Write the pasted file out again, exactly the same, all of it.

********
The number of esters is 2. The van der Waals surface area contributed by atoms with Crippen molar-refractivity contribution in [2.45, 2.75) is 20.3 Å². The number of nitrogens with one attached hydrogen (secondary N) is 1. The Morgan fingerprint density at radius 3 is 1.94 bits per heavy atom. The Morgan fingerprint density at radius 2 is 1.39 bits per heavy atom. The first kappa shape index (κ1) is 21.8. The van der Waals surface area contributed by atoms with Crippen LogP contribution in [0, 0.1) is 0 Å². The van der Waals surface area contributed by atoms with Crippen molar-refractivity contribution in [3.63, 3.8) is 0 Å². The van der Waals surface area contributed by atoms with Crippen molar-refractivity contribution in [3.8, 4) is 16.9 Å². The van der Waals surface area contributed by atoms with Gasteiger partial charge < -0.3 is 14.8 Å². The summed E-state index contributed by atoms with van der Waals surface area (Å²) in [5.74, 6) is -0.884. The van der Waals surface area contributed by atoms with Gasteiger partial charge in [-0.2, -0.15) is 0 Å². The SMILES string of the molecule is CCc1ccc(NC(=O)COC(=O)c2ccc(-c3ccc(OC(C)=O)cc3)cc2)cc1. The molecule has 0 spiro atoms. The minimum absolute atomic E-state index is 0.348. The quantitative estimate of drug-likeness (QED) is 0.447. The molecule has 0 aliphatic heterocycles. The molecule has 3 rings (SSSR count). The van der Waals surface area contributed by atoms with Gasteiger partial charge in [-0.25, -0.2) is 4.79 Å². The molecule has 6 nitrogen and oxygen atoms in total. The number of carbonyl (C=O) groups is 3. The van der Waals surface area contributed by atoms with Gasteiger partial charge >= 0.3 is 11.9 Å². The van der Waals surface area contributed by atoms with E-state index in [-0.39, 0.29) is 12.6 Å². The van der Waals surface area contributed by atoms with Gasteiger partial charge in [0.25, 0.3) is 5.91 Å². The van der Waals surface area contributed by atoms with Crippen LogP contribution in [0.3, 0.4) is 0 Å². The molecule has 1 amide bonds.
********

The number of esters is 2. The van der Waals surface area contributed by atoms with Crippen molar-refractivity contribution in [2.45, 2.75) is 20.3 Å². The number of nitrogens with one attached hydrogen (secondary N) is 1. The Morgan fingerprint density at radius 3 is 1.94 bits per heavy atom. The Morgan fingerprint density at radius 2 is 1.39 bits per heavy atom. The first kappa shape index (κ1) is 21.8. The van der Waals surface area contributed by atoms with Crippen LogP contribution in [0, 0.1) is 0 Å². The van der Waals surface area contributed by atoms with Crippen molar-refractivity contribution in [3.63, 3.8) is 0 Å². The van der Waals surface area contributed by atoms with Crippen molar-refractivity contribution in [3.8, 4) is 16.9 Å². The van der Waals surface area contributed by atoms with Gasteiger partial charge < -0.3 is 14.8 Å². The summed E-state index contributed by atoms with van der Waals surface area (Å²) in [5.74, 6) is -0.884. The van der Waals surface area contributed by atoms with Gasteiger partial charge in [-0.2, -0.15) is 0 Å². The SMILES string of the molecule is CCc1ccc(NC(=O)COC(=O)c2ccc(-c3ccc(OC(C)=O)cc3)cc2)cc1. The molecule has 0 spiro atoms. The minimum absolute atomic E-state index is 0.348. The quantitative estimate of drug-likeness (QED) is 0.447. The molecule has 0 aliphatic heterocycles. The molecule has 3 rings (SSSR count). The van der Waals surface area contributed by atoms with Gasteiger partial charge in [-0.25, -0.2) is 4.79 Å². The molecule has 6 nitrogen and oxygen atoms in total. The number of carbonyl (C=O) groups is 3. The van der Waals surface area contributed by atoms with Gasteiger partial charge >= 0.3 is 11.9 Å². The van der Waals surface area contributed by atoms with E-state index in [-0.39, 0.29) is 12.6 Å². The van der Waals surface area contributed by atoms with Gasteiger partial charge in [0.25, 0.3) is 5.91 Å². The van der Waals surface area contributed by atoms with Crippen LogP contribution in [0.3, 0.4) is 0 Å². The molecule has 1 amide bonds.